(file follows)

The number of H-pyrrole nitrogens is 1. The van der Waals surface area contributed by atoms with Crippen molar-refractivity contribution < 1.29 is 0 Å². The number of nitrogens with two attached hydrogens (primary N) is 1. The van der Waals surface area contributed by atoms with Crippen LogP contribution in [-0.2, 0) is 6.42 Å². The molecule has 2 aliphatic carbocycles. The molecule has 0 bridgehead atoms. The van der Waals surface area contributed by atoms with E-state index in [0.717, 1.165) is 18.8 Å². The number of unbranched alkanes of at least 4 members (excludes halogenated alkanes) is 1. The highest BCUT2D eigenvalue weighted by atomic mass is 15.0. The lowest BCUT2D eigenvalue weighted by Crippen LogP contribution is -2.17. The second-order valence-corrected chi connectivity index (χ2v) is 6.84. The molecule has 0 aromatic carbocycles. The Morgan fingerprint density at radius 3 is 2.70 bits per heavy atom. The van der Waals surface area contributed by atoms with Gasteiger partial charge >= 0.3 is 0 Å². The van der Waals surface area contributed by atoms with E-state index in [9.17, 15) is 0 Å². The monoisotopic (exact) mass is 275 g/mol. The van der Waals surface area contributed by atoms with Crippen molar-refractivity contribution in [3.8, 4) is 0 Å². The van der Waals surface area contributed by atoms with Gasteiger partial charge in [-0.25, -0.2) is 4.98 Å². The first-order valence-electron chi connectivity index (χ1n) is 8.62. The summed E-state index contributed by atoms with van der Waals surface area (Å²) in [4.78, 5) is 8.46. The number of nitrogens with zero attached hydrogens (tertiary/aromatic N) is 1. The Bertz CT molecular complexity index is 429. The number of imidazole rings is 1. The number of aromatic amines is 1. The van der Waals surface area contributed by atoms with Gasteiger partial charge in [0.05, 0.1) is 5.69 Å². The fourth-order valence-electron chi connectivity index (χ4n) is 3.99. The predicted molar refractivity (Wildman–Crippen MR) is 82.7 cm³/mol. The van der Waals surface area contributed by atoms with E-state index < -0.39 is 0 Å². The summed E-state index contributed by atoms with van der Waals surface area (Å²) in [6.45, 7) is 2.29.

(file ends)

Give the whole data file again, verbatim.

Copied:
The number of H-pyrrole nitrogens is 1. The van der Waals surface area contributed by atoms with Crippen molar-refractivity contribution < 1.29 is 0 Å². The number of nitrogens with two attached hydrogens (primary N) is 1. The van der Waals surface area contributed by atoms with Crippen LogP contribution in [-0.2, 0) is 6.42 Å². The molecule has 2 aliphatic carbocycles. The molecule has 0 bridgehead atoms. The van der Waals surface area contributed by atoms with E-state index in [0.717, 1.165) is 18.8 Å². The number of unbranched alkanes of at least 4 members (excludes halogenated alkanes) is 1. The highest BCUT2D eigenvalue weighted by atomic mass is 15.0. The lowest BCUT2D eigenvalue weighted by Crippen LogP contribution is -2.17. The second-order valence-corrected chi connectivity index (χ2v) is 6.84. The molecule has 0 aromatic carbocycles. The Morgan fingerprint density at radius 3 is 2.70 bits per heavy atom. The van der Waals surface area contributed by atoms with Gasteiger partial charge >= 0.3 is 0 Å². The van der Waals surface area contributed by atoms with E-state index in [9.17, 15) is 0 Å². The monoisotopic (exact) mass is 275 g/mol. The van der Waals surface area contributed by atoms with Crippen molar-refractivity contribution in [3.8, 4) is 0 Å². The van der Waals surface area contributed by atoms with Gasteiger partial charge in [-0.25, -0.2) is 4.98 Å². The first-order valence-electron chi connectivity index (χ1n) is 8.62. The summed E-state index contributed by atoms with van der Waals surface area (Å²) in [4.78, 5) is 8.46. The number of nitrogens with zero attached hydrogens (tertiary/aromatic N) is 1. The Bertz CT molecular complexity index is 429. The number of imidazole rings is 1. The number of aromatic amines is 1. The van der Waals surface area contributed by atoms with Gasteiger partial charge in [0.05, 0.1) is 5.69 Å². The fourth-order valence-electron chi connectivity index (χ4n) is 3.99. The predicted molar refractivity (Wildman–Crippen MR) is 82.7 cm³/mol. The van der Waals surface area contributed by atoms with E-state index < -0.39 is 0 Å². The summed E-state index contributed by atoms with van der Waals surface area (Å²) in [6.45, 7) is 2.29.